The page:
He said real-world issues come up in just about every class, and on 9/11 he asked his class these questions: “What can we do? How do we pray about this? How do we prepare to work with our kids who are going to be dealing with these things?”
Keso added, “I think we’re all very purposeful about telling students this is a profession where they will make a difference.”
The discussion then transitioned to integrating the Christian worldview into the classroom. Keso said she does it by trying to get past academic performance and modeling, “I care about you.” She said she often asks to pray with students after asking what their best hopes are.
These are instructors who are well-versed in teaching and in how GCU goes about it.
Keso met her husband at the University and has two children who graduated from GCU. “GCU has had a huge effect on my family,” she said.
Danuser, better known for his work as the public-address announcer for GCU men’s basketball games, is in his 38th year of teaching and is as passionate about that subject as he is about how GCU shows students the right way to do it. In discussing COE’s intentional approach to demonstrating the importance of value and dignity throughout the program, he said it’s all about learning, leading and serving.
“The most important thing to have,” he added, “is humility.”
The most provocative discussion came when the panelists were asked how they teach students to effectively handle the hot-button issues that come into play in education today, such as a student who refuses to stand for the Pledge of Allegiance.
They cited a C.S. Lewis quote …
“Education without values, as useful as it is, seems rather to make man a more clever devil.”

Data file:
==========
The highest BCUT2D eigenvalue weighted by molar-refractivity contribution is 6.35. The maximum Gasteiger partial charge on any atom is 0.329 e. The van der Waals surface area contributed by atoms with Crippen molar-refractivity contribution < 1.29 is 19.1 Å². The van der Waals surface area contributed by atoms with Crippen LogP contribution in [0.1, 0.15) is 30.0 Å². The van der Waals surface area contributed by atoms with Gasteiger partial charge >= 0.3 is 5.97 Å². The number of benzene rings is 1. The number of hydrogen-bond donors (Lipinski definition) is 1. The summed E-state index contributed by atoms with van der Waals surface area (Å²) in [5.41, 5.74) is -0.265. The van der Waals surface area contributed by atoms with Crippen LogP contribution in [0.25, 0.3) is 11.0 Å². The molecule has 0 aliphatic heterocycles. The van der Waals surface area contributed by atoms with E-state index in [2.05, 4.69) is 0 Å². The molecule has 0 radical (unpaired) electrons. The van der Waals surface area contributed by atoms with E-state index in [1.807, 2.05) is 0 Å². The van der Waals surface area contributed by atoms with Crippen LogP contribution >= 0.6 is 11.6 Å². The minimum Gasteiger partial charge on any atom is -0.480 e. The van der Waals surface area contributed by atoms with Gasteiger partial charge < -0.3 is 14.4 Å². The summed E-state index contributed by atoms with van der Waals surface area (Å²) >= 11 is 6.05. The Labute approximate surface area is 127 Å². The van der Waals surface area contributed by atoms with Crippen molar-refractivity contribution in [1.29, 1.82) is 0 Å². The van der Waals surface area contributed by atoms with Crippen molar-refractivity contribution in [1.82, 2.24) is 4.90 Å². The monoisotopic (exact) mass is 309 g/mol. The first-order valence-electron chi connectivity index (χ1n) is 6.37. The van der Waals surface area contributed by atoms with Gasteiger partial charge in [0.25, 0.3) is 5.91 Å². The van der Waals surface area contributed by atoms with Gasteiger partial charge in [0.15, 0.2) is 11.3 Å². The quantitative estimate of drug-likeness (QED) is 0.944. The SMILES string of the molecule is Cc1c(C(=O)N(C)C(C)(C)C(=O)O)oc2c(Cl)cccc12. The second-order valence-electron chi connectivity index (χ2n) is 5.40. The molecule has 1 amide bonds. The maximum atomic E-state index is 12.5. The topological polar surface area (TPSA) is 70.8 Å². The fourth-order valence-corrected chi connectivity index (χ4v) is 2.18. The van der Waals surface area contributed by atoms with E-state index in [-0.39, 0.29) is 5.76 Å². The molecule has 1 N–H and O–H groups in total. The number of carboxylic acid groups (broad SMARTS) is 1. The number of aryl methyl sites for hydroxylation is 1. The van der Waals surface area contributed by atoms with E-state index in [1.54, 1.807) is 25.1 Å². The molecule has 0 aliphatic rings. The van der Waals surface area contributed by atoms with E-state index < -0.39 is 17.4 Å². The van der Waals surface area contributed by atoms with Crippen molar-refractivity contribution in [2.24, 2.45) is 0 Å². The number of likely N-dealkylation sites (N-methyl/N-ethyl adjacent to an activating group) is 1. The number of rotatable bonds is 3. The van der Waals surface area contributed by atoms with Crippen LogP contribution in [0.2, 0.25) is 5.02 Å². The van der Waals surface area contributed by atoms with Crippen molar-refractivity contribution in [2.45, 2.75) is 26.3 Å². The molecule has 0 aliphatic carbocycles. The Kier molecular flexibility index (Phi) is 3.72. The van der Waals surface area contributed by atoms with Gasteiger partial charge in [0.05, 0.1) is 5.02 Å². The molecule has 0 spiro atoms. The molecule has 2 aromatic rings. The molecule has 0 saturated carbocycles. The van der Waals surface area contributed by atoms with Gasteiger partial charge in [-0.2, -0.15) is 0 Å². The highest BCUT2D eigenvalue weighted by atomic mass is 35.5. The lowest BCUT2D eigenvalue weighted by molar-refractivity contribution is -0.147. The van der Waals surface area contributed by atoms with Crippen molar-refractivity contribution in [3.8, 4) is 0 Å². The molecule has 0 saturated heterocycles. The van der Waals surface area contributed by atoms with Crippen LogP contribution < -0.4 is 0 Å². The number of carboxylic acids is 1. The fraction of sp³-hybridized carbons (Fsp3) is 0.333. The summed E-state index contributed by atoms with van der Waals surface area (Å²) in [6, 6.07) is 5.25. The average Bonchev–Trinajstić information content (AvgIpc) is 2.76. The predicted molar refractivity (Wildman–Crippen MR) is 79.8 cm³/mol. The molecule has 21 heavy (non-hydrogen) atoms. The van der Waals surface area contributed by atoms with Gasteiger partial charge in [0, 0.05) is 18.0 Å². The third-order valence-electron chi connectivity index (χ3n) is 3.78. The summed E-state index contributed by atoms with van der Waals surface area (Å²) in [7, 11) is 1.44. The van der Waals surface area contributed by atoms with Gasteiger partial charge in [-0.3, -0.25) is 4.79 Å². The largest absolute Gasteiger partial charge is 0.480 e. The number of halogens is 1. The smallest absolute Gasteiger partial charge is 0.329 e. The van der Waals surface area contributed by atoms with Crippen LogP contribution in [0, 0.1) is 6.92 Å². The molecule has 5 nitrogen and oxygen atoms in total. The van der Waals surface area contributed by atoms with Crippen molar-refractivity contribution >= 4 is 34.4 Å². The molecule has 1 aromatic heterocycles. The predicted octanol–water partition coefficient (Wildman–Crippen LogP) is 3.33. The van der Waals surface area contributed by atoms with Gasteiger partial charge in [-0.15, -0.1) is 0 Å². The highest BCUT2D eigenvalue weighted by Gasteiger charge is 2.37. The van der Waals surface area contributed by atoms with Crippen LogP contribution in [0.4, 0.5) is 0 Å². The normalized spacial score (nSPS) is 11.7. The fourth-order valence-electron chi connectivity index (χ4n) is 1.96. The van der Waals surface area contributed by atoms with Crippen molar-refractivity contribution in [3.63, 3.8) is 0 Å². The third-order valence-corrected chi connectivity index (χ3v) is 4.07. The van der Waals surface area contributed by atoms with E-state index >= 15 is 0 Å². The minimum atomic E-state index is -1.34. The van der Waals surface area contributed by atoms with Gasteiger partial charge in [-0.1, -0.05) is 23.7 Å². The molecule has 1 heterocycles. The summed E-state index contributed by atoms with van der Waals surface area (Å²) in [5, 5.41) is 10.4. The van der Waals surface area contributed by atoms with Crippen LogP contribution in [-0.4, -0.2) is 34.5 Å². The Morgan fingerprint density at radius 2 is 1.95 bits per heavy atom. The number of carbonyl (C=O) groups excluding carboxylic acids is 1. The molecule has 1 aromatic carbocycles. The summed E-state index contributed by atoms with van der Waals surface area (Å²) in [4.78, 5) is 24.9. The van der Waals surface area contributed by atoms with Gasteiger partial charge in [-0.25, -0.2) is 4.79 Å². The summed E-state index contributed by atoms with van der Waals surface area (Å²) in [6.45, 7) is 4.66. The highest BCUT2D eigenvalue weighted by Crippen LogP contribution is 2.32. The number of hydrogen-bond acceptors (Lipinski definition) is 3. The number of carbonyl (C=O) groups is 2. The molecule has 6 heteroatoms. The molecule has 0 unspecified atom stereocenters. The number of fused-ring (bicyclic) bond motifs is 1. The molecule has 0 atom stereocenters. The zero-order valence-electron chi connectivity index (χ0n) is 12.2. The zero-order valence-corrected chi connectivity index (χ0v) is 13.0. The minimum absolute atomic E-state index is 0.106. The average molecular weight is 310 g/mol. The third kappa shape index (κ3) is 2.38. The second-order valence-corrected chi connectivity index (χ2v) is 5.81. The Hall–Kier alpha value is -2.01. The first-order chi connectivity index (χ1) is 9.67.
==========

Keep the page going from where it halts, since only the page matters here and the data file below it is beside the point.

… and Psalm 56:3:
When I am afraid, I put my trust in you.
Keso talked about the importance of seeking wisdom in dealing with troubled students, and Danuser stressed the benefits of having more Christian teachers modeling Christian values – even if they can’t discuss them – in public schools.
At GCU, of course, Christian values are a regular, very evident part of every class. The University wants those discussions to be positive and effective, and that was the idea when the Lunch and Learns were launched in 2013.
Faculty members who want more useful information and examples about integrating faith in the classroom are encouraged to attend the Lunch and Learns. That way, Hiles said, they can learn and then apply those lessons several times over, if necessary. The first 100 faculty members who sign up get a free lunch.
“Continual improvement, continual adjustment with a community that’s encouraging you can be a much more sustainable, more much viable, much more long term strategy,” he added.
Here are the remaining Lunch and Learns, which college is leading each one, and sign-up deadlines and links:
Oct. 11 – College of Nursing and Health Care Professions, sign up here between Sept. 20 and Oct. 2
Nov. 8 – Colangelo College of Business, sign up here between Oct. 18 and 30
Jan. 10 – College of Humanities and Social Sciences, sign up here between Nov. 15 and Jan. 1
Feb. 14 – College of Fine Arts and Production, sign up here between Jan. 17 and Feb. 5
March 13 – College of Science, Engineering and Technology, sign up here between Feb. 21 and March 4
Contact Rick Vacek at (602) 639-8203 or email@example.com.